Dustin Johnson heads into The Open as the top-ranked player in the world, and he's also an understandable betting favorite as he looks to win a second career major.

Johnson has not played since the U.S. Open, where he led by four shots at the halfway point and eventually finished third. He has three top-10 finishes in nine Open appearances, notably a T-2 finish at Royal St. George's in 2011.

Johnson opened as a 12/1 favorite when the Westgate Las Vegas Superbook first published odds for Carnoustie after the U.S. Open, and he remains at that number with the first round just three days away.

Here's a look at the latest odds on some of the other top contenders, according to the Westgate:

12/1: Dustin Johnson

16/1: Rory McIlroy, Rickie Fowler, Justin Rose

20/1: Jordan Spieth, Justin Thomas, Tommy Fleetwood, Brooks Koepka, Jon Rahm

25/1: Jason Day, Henrik Stenson, Tiger Woods

30/1: Sergio Garcia, Francesco Molinari, Paul Casey, Alex Noren, Patrick Reed

40/1: Hideki Matsuyama, Marc Leishman, Branden Grace, Tyrrell Hatton

50/1: Phil Mickelson, Ian Poulter, Matthew Fitzpatrick

60/1: Russell Knox, Louis Oosthuizen, Matt Kuchar, Bryson DeChambeau, Zach Johnson, Tony Finau, Bubba Watson

80/1: Lee Westwood, Adam Scott, Patrick Cantlay, Rafael Cabrera-Bello, Thomas Pieters, Xander Schauffele

100/1: Shane Lowry, Webb Simpson, Brandt Snedeker, Ryan Fox, Thorbjorn Olesen

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Woods needs top-10 at Open to qualify for WGC

By Will GrayJuly 16, 2018, 4:34 pm

If Tiger Woods is going to qualify for the final WGC-Bridgestone Invitational at Firestone Country Club, he'll need to do something he hasn't done in five years this week at The Open.

Woods has won eight times at Firestone, including his most recent PGA Tour victory in 2013, and has openly stated that he would like to qualify for the no-cut event in Akron before it shifts to Memphis next year. But in order to do so, Woods will need to move into the top 50 in the Official World Golf Ranking after this week's event at Carnoustie.

Woods is currently ranked No. 71 in the world, down two spots from last week, and based on projections it means that he'll need to finish no worse than a tie for eighth to have a chance of cracking the top 50. Woods' last top-10 finish at a major came at the 2013 Open at Muirfield, where he tied for sixth.


Updated Official World Golf Ranking


There are actually two OWGR cutoffs for the Bridgestone, July 23 and July 30. That means that Woods could theoretically still add a start at next week's RBC Canadian Open to chase a spot in the top 50, but he has said on multiple occasions that this week will be his last start of the month. The WGC-Bridgestone Invitational will be played Aug. 2-5.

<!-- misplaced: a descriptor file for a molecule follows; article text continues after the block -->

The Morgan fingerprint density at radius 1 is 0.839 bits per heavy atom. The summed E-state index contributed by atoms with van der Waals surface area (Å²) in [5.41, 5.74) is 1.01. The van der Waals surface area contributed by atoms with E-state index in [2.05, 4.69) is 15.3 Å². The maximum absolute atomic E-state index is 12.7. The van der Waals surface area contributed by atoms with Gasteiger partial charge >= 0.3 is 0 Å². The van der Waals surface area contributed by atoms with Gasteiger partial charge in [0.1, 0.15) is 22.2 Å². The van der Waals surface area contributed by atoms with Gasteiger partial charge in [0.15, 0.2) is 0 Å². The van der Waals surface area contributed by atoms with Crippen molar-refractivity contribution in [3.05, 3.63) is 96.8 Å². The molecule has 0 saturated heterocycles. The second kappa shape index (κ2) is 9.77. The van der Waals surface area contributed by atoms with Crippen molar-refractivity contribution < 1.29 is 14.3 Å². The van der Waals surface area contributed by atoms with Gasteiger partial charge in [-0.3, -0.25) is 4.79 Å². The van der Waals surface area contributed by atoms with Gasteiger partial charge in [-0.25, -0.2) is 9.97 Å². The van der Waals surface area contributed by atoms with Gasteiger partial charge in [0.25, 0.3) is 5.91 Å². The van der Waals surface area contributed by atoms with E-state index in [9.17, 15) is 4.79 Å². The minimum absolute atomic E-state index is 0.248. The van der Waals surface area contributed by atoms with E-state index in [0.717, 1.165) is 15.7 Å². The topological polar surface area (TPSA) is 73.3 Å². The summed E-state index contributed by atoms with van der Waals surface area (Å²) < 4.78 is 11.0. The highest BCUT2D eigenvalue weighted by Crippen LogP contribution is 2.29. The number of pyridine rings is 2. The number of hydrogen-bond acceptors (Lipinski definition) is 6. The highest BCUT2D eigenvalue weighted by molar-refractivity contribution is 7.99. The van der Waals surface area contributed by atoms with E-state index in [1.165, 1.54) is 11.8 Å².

There wasn't much movement in the world rankings last week, with the top 10 staying the same heading into the season's third major. Dustin Johnson remains world No. 1, followed by Justin Thomas, Justin Rose, Brooks Koepka and Jon Rahm. Defending Open champ Jordan Spieth is ranked sixth, with Rickie Fowler, Rory McIlroy, Jason Day and Tommy Fleetwood rounding out the top 10.

Despite taking the week off, Sweden's Alex Noren moved up three spots from No. 14 to No. 11, passing Patrick Reed, Bubba Watson and Paul Casey.

John Deere Classic champ Michael Kim went from No. 473 to No. 215 in the latest rankings, while South African Brandon Stone jumped from 371st to 110th with his win at the Scottish Open.

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Spieth takes familiar break ahead of Open defense

By Rex HoggardJuly 16, 2018, 3:50 pm

CARNOUSTIE, Scotland – As his title chances seemed to be slipping away during the final round of last year’s Open Championship, Jordan Spieth’s caddie took a moment to remind him who he was.

Following a bogey at No. 13, Michael Greller referenced a recent vacation he’d taken to Mexico where he’d spent time with Michael Phelps and Michael Jordan and why he deserved to be among that group of singular athletes.

Spieth, who won last year’s Open, decided to continue the tradition, spending time in Cabo again before this week’s championship.


Full coverage of the 147th Open Championship


“I kind of went through the same schedule,” Spieth said on Monday at Carnoustie. “It was nice to have a little vacation.”

Spieth hasn’t played since the Travelers Championship; instead he attended the Special Olympics USA Games earlier this month in Seattle with his sister. It was Spieth’s first time back to the Pacific Northwest since he won the 2015 U.S. Open.

“I went out to Chambers Bay with [Greller],” Spieth said. “We kind of walked down the 18th hole. It was cool reliving those memories.”

But most of all Spieth said he needed a break after a particularly tough season.

“I had the itch to get back to it after a couple weeks of not really working,” he said. “It was nice to kind of have that itch to get back.”